In 1866, when John Paton arrived with his family to the New Hebrides in the South Pacific (now Vanuatu), he was setting up his home among a people with a reputation for cannibalism, infanticide, and a never-ending blood bath of tribal warfare. Four years in, Paton and a friend found themselves surrounded by a mob intent on murder and a meal. In those frightful moments he prayed, remembering who was ultimately in charge of his life:
“I realised that I was immortal till my Master’s work with me was done. The assurance came to me, as if a voice out of heaven had spoken, that not a musket would be fired to wound us, not a club prevail to strike us, not a spear leave the hand in which it was held vibrating to be thrown, not an arrow leave the bow, or killing stone the fingers, without the permission of Jesus Christ.”
Paton lost all his possessions in that encounter, but walked away with his life. He lived with assurance and he was ready to die with assurance, because he knew that it was God who sovereignly numbered his days (Psalm 139:16). What gave him peace—and will give us peace when we believe it—is not the promise that everything will go our way but the promise that whatever does come our way, God is sovereign over that, too. The reality of God’s sovereignty is the fear-incinerating, boldness-making, perseverance-producing antidote to everything that would ever trouble us. The reality of God’s sovereignty is the fear-incinerating, boldness-making, perseverance-producing antidote to everything that would ever trouble us. Click To Tweet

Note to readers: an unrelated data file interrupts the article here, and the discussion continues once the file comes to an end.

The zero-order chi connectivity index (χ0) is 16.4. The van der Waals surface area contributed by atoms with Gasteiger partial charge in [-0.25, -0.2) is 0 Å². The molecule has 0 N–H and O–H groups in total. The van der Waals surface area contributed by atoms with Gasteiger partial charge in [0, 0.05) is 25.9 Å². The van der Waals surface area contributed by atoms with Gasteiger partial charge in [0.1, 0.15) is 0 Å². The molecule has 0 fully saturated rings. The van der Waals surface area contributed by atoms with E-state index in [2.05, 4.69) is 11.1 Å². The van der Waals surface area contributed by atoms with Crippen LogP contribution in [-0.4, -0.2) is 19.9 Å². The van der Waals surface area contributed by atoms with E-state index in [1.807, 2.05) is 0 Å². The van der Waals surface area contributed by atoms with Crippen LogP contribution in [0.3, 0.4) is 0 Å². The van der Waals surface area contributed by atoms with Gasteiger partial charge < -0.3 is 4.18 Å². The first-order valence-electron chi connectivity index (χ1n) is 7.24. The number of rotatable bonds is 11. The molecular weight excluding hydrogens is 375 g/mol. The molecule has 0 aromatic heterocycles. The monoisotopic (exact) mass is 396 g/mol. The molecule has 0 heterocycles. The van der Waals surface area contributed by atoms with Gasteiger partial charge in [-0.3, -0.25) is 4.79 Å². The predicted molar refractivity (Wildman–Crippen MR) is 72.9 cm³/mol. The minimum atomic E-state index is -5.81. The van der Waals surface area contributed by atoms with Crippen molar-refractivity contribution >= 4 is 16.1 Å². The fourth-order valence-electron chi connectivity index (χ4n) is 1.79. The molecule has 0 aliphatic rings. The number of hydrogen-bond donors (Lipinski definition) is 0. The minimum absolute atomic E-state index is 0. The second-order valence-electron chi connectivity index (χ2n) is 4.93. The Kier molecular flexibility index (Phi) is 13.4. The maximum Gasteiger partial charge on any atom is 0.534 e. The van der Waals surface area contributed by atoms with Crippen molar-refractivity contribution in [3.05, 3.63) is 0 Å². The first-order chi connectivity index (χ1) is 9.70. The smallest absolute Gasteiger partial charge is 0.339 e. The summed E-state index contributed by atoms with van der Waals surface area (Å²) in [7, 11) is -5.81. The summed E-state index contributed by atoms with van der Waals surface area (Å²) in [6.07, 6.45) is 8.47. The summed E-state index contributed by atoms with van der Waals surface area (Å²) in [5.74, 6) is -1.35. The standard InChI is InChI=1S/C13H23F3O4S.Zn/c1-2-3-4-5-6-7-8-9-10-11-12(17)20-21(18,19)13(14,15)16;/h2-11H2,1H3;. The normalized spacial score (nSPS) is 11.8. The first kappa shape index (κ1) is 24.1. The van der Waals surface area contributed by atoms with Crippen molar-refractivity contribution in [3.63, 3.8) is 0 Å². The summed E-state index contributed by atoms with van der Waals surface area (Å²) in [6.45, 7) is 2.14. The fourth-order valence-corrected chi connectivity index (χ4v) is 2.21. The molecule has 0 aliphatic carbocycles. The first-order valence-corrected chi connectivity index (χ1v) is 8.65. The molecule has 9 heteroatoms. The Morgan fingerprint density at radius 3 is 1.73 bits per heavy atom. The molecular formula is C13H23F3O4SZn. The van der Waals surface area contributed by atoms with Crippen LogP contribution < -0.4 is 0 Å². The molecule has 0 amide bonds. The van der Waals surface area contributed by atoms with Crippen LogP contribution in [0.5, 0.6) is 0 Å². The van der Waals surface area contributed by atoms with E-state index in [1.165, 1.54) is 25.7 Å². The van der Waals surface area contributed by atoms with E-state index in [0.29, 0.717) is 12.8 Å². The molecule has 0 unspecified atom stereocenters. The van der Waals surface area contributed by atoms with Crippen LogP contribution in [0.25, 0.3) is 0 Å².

I’m Not in Charge Here (Thank God!)
To those of us who’ve grown up breathing the 21st-century air of autonomy and individualism so prevalent within Western cultures, the realization of God’s sovereignty can feel like coming into contact with a right hook from Mike Tyson. We spend our lives drawing assurance from our ability to control things (or convincing ourselves that we can). We don’t like to acknowledge our helplessness. But whether it is the dependent cry of a newborn, the heartbreak of relational betrayal in our teens, the welcome-to-reality moment of our twenties, the crisis of purpose in our middle years, or the slow acceptance of mortality that comes near the dusk of our days, the sharp edges of life have a way of bursting the illusion we have made for ourselves, that at some level, “I am in charge here.”
Every Christian, to some degree, is a recovering control freak. It is only when we come to the place of accepting our rightful role as creature rather than Creator, servant rather than Master, child rather than Father, that we find the rest we most long for.
So ask yourself: How does Jesus reigning on the throne make me feel? Does it unsettle me or does it comfort me? While it’s unlikely I’d ever say it so bluntly, the truth is that I will only be unsettled by God’s sovereignty if, deep down, I think that he cannot be trusted with such authority. Or that I could do a better job. The first reveals a heart that doesn’t yet know him as he has revealed himself; the second is how the devil became the devil. God being on the throne only threatens me to the degree that my flesh is planning a coup.